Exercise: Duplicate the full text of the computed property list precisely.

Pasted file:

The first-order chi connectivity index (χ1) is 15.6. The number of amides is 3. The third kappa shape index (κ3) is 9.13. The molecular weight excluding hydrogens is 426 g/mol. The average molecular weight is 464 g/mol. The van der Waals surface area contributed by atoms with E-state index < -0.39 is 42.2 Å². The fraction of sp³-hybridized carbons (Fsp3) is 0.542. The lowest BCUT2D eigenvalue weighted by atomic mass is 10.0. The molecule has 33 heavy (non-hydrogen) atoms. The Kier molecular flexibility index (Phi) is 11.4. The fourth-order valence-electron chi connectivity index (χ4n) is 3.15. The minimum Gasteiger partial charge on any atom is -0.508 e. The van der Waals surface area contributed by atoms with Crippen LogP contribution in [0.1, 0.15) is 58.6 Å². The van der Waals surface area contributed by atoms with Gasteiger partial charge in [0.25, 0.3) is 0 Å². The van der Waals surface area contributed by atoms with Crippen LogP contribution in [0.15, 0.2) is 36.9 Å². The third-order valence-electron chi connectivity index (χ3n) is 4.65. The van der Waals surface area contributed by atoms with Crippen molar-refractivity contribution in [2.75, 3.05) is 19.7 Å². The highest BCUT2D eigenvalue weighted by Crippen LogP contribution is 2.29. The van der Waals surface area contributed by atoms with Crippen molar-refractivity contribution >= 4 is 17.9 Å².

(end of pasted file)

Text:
The first-order chi connectivity index (χ1) is 15.6. The number of amides is 3. The third kappa shape index (κ3) is 9.13. The molecular weight excluding hydrogens is 426 g/mol. The average molecular weight is 464 g/mol. The van der Waals surface area contributed by atoms with E-state index < -0.39 is 42.2 Å². The fraction of sp³-hybridized carbons (Fsp3) is 0.542. The lowest BCUT2D eigenvalue weighted by atomic mass is 10.0. The molecule has 33 heavy (non-hydrogen) atoms. The Kier molecular flexibility index (Phi) is 11.4. The fourth-order valence-electron chi connectivity index (χ4n) is 3.15. The minimum Gasteiger partial charge on any atom is -0.508 e. The van der Waals surface area contributed by atoms with Crippen LogP contribution in [0.1, 0.15) is 58.6 Å². The van der Waals surface area contributed by atoms with Gasteiger partial charge in [0.25, 0.3) is 0 Å². The van der Waals surface area contributed by atoms with Crippen LogP contribution in [0.15, 0.2) is 36.9 Å². The third-order valence-electron chi connectivity index (χ3n) is 4.65. The van der Waals surface area contributed by atoms with Crippen molar-refractivity contribution in [2.75, 3.05) is 19.7 Å². The highest BCUT2D eigenvalue weighted by Crippen LogP contribution is 2.29. The van der Waals surface area contributed by atoms with Crippen molar-refractivity contribution >= 4 is 17.9 Å².